In other words, God’s messy plan of salvation required Joseph — a quiet, cautious, status quo kind of guy — to choose precisely what he feared and dreaded most. The fraught, the complicated, the suspicious, and the inexplicable. So much for living a well-ordered life.”
Life is rarely well-ordered. It never goes as we expect. In these moments, we can choose whether to respond in ways that help us blend in with cultural expectations and norms, or respond in ways that lead us along different paths, that defy expectation, and that witness to God’s dream for us and for the world.
Damon Garcia, writing at enfleshed, notes this: “When we experience these moments that cause rupture in our lives, we are given the opportunity to tune into the Divine, pointing us in a new direction. Jesus as Emmanuel — as God with us — comforts us through divine presence, but this presence is simultaneously a disruption that calls for courage. Emmanuel calls us to be courageously curious, open to risk, and open to new life.”
He continues to say, “God abides in trouble though. God is in the disruptions. God is in the anomalies. Are you courageous enough to find God in the ruptures of your life? Will you participate in the new thing God is doing in the world? Will you go on the adventure that God is calling us to?”
Each of us has the opportunity to step into that same reality - to embrace the disruptions - not as quaint life lessons to consume, not to make lemonade out of lemons, not to lift up or celebrate suffering or hardship - but as opportunities to discover God already there in the depths, offering life and growth and healing for those courageous enough to step onto the path. It’s true for us as individuals, and it’s true for you as a Church. God speaks in the moments that catch us off guard, that throw us for a loop, that leave us wondering “what do we do now? What happens next?” God points us in directions that subvert expectations, that circumvent conventional norms, that force us to reevaluate everything we’ve previously thought about what success looks like or what abundance looks like or what life and love and healing look like…and all of it leads us deeper into the witness of love and hope that lies at the center of our faith - that in all things and through all things, God is with us….and because of that, we do not need to be afraid…when change happens, when the unexpected happens, when life gets disrupted…we can dare to dream God’s dream and live into that boldly and without fear if we are faithful to what God asks of us and we don’t let our status quo expectations get in the way.
It’s a risk, to step out in new directions with God.
To be sure, I feel that sense of risk as I take this new journey, preparing to parent three children, feeling a call to nurture the land on Fire House Road we’ve been gifted to steward, and thinking about what it looks like to cultivate a life-giving environment for my children and our household and friends and neighbors in the midst of this unsettling time as our planet grapples with climate devastation - among other things.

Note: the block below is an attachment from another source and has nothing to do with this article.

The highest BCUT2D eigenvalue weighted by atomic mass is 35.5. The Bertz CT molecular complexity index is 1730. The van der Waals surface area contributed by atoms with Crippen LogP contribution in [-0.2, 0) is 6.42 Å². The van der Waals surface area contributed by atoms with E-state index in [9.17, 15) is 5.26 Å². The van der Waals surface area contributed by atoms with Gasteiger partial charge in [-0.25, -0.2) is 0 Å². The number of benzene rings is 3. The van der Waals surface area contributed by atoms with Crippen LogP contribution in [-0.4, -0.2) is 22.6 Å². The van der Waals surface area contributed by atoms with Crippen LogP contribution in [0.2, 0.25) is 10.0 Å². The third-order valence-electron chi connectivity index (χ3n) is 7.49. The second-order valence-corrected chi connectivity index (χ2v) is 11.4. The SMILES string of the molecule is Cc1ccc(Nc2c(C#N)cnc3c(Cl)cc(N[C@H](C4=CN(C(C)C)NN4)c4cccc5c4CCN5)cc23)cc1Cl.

This is the call and dream I’ve discerned from God, an unexpected twist in life certainly, from the one I had thought when we moved here just about seven and a half years ago, and I know God will be present in this - just as God will be present whenever the next bend in the road comes my way.
The last seven years together has certainly seen us through many twists and bends in the road and events none of us expected to happen - as we navigated community tragedy together time after time, as we stepped away from the denomination that can trace its roots back on this island to the early 19th century, as we adapted and readapted ministry in a global pandemic, and now as you are at this new moment in your history, you have a choice, just as Joseph did, to trust that this is a moment to embrace the messiness of this reality and seek God’s dream within.
God will be present with you all in the journey you have before you. Trust that God is with you - and let that trust give you courage. In this time, sit and listen for God’s dream in the midst of it all - and when God’s invitation beckons, as that call for you becomes clear, don’t let conventionality or respectability or church norms bind your decisions. God’s words to Joseph led him away from the status quo and “business as usual” into the heart of a risky adventure that blessed the world. There was very little that was smart or sensible in what God wanted Joseph to do - God constantly takes our conventional wisdom and flips it on its head - so seek God outside the norms. Find God’s dream in unlikely places. Experiment and discover practices that will keep you grounded in God’s dream for you and for this island community and for our neighbors near and far.
When Joseph heard God’s call - even after he’d resolved to do something else - he said yes to the risk of God’s dream, even though it meant leaving behind conventional norms and expectations. In his choice, he helped Love Incarnate be birthed into the world. It is my hope and prayer for you that you will have the courage to say yes to the call that defies your expectation, to seek God beyond the norms, and to live a bold faith that witnesses to a radically different way of being in this world, so that you can midwife Love being birthed on this island as well. Amen.
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Pastor Melissa Yosua-Davis has been serving the community of Chebeague and its church since July 2015. She currently lives on the island with her husband and five year old son and 2 year old daughter, along with their yellow lab. Read here recent sermon excerpts, thoughts on life and faith, and current announcements for the church community. She also blogs at Going on to Perfection.